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What is Rhetoric?

Some Definitions
by

Diane Davis

on 15 January 2013

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Transcript of What is Rhetoric?

What is Rhetoric? Gorgias: Plato Aristotle: Contemporary Definitions: Greece 485 – c. 380 BC. "Persuasion by speech is like abduction by force." And: “The power of speech [logos] over the constitution of the soul can be compared with the effect of drugs on the bodily state. . .different words can induce grief, pleasure or fear; or again, by means of a harmful kind of persuasion, words can drug and bewitch the soul.” Greece/ 424–348 BC. Rhetoric is the knack (like cookery and cosmetics) of producing pleasure and gratification in the audience. It is "the art of winning the soul by discourse." Greece. 384 – 322 BC. Rhetoric is an antistrophe [counterpart] to dialectic. “Let rhetoric [be defined as] an ability [dynamis], in each [particular] case, to see the available means of persuasion.” Cicero: "Rome. 106-43 BC. Rhetoric is "speech designed to persuade." It is one great art comprised of five lesser arts: invention, organization, style, memory, and delivery
Quintilian Rome. 35 – 96 AD. "Rhetoric is the art of speaking well." Actually, he says it’s “the good man speaking well.” [But there are also women rhetors and rhetoricians. :)] The old guys Wayne Booth: "Rhetoric is the art of discovering warrantable beliefs and improving those beliefs in shared discourse" (Modern Dogma).

I. A. Richards: Rhetoric is the study of misunderstandings and their remedies.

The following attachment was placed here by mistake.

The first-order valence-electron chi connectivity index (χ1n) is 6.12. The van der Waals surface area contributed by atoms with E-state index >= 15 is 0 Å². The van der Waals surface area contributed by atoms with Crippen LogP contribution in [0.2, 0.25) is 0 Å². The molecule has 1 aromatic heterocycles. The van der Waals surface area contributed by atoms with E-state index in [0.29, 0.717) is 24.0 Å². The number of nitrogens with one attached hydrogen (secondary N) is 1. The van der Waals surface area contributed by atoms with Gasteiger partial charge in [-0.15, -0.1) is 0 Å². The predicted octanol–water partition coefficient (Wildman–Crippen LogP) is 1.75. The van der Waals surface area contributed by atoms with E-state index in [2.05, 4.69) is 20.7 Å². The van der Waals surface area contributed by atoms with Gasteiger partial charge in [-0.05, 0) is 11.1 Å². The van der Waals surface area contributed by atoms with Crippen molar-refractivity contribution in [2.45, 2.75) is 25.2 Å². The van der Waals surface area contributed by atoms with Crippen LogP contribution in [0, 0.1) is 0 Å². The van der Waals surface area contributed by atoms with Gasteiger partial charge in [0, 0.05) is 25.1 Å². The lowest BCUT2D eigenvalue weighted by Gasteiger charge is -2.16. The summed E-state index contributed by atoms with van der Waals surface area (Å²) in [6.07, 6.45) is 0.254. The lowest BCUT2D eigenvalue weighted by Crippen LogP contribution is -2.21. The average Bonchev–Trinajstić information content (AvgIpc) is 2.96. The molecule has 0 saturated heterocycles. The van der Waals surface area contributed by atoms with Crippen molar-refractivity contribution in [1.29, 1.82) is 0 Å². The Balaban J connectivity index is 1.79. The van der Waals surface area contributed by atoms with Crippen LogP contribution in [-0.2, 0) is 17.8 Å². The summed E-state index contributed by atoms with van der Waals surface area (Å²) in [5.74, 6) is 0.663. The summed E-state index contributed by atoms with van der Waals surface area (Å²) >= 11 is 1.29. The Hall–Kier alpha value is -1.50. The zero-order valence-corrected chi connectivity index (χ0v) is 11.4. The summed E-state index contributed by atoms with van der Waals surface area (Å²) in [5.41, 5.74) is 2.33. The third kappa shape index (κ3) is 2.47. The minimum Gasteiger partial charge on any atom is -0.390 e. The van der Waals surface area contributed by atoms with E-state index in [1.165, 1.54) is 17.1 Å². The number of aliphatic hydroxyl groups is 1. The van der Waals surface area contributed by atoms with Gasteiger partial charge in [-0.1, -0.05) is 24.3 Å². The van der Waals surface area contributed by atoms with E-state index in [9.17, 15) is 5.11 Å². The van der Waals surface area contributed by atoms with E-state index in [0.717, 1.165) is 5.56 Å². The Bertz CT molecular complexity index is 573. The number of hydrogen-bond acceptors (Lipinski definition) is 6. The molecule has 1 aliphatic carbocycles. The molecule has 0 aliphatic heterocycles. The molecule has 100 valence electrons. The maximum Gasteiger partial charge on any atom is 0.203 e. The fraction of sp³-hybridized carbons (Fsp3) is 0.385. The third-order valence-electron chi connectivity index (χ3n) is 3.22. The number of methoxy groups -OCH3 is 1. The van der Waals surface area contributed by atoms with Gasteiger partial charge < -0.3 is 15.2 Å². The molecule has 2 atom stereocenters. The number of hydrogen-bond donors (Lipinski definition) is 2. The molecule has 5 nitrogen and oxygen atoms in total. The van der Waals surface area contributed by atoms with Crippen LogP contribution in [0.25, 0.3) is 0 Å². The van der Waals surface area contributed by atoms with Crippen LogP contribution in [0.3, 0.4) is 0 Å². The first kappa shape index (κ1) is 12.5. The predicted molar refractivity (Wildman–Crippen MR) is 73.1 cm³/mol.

Kenneth Burke: "Rhetoric is . . .the use of language as a symbolic means of inducing cooperation in beings that by nature respond to symbols." And: “The...basic function of rhetoric [is] the use of words by human agents to form attitudes or to induce actions in other human agents” (A Rhetoric of Motives 41).

Lloyd Bitzer: In short, rhetoric is a mode of altering reality, not by the direct application of energy to objects, but by the creation of discourse which changes reality through the mediation of thought and action.
What is Rhetorical Analysis? The study of any meaningful artifact (text, image, website, video game, hat—you name it) to determine how and/or why it is persuasive.

Analysis is less about whether you agree or disagree, like or dislike the artifact than it is about how and perhaps why it does what it does.

We analyze to understand, to become better able to judge and respond responsibly. This course Offers an introduction to the fundamental principles of rhetorical theory, criticism, and practice (the basic elements of any rhetorical perspective) and how to engage them. A traditional philosophical perspective involves analyzing or constructing “texts” (discursive, visual, or aural) according to their truth value. By contrast, a rhetorical perspective involves analyzing or constructing texts for their persuasive value. A rhetorical critic looks for the ways in which (or the principles through which) a text succeeds or not in moving an audience to do something or to believe something. Sappho, Plato's muse
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